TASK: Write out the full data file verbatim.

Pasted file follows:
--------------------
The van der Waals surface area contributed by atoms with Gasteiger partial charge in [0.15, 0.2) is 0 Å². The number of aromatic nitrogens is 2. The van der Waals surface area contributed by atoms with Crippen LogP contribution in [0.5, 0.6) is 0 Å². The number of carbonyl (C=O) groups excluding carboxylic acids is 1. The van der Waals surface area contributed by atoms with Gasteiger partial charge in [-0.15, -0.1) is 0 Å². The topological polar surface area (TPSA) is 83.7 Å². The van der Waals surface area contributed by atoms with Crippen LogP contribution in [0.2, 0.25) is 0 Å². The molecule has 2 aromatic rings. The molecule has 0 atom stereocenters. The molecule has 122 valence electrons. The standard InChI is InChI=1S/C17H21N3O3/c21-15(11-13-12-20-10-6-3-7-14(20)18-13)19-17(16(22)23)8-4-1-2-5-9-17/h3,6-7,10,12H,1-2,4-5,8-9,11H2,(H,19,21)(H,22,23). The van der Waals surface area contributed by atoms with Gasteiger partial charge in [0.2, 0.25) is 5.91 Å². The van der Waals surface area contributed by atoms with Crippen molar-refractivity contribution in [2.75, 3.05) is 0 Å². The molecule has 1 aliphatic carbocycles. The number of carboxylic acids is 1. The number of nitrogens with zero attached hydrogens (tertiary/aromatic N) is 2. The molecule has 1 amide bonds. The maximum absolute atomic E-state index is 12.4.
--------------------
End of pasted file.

The van der Waals surface area contributed by atoms with Gasteiger partial charge in [0.15, 0.2) is 0 Å². The number of aromatic nitrogens is 2. The van der Waals surface area contributed by atoms with Crippen LogP contribution in [0.5, 0.6) is 0 Å². The number of carbonyl (C=O) groups excluding carboxylic acids is 1. The van der Waals surface area contributed by atoms with Gasteiger partial charge in [-0.15, -0.1) is 0 Å². The topological polar surface area (TPSA) is 83.7 Å². The van der Waals surface area contributed by atoms with Crippen LogP contribution in [0.2, 0.25) is 0 Å². The molecule has 2 aromatic rings. The molecule has 0 atom stereocenters. The molecule has 122 valence electrons. The standard InChI is InChI=1S/C17H21N3O3/c21-15(11-13-12-20-10-6-3-7-14(20)18-13)19-17(16(22)23)8-4-1-2-5-9-17/h3,6-7,10,12H,1-2,4-5,8-9,11H2,(H,19,21)(H,22,23). The van der Waals surface area contributed by atoms with Gasteiger partial charge in [0.2, 0.25) is 5.91 Å². The van der Waals surface area contributed by atoms with Crippen molar-refractivity contribution in [2.75, 3.05) is 0 Å². The molecule has 1 aliphatic carbocycles. The number of carboxylic acids is 1. The number of nitrogens with zero attached hydrogens (tertiary/aromatic N) is 2. The molecule has 1 amide bonds. The maximum absolute atomic E-state index is 12.4.